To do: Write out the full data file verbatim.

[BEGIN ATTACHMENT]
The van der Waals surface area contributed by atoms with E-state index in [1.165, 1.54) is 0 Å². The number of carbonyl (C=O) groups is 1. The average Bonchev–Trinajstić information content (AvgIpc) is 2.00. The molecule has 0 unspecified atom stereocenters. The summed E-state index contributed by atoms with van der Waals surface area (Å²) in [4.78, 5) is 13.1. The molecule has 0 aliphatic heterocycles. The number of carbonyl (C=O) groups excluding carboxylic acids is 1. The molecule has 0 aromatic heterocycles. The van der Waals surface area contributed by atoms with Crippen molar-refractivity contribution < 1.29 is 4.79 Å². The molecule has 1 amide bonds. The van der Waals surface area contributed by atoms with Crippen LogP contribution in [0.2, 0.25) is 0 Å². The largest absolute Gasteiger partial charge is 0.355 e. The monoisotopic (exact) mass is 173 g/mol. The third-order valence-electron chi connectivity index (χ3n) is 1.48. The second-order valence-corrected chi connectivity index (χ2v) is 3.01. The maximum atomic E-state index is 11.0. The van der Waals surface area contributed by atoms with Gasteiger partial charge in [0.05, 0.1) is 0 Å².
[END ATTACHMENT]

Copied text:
The van der Waals surface area contributed by atoms with E-state index in [1.165, 1.54) is 0 Å². The number of carbonyl (C=O) groups is 1. The average Bonchev–Trinajstić information content (AvgIpc) is 2.00. The molecule has 0 unspecified atom stereocenters. The summed E-state index contributed by atoms with van der Waals surface area (Å²) in [4.78, 5) is 13.1. The molecule has 0 aliphatic heterocycles. The number of carbonyl (C=O) groups excluding carboxylic acids is 1. The molecule has 0 aromatic heterocycles. The van der Waals surface area contributed by atoms with Crippen molar-refractivity contribution < 1.29 is 4.79 Å². The molecule has 1 amide bonds. The van der Waals surface area contributed by atoms with Crippen LogP contribution in [0.2, 0.25) is 0 Å². The largest absolute Gasteiger partial charge is 0.355 e. The monoisotopic (exact) mass is 173 g/mol. The third-order valence-electron chi connectivity index (χ3n) is 1.48. The second-order valence-corrected chi connectivity index (χ2v) is 3.01. The maximum atomic E-state index is 11.0. The van der Waals surface area contributed by atoms with Gasteiger partial charge in [0.05, 0.1) is 0 Å².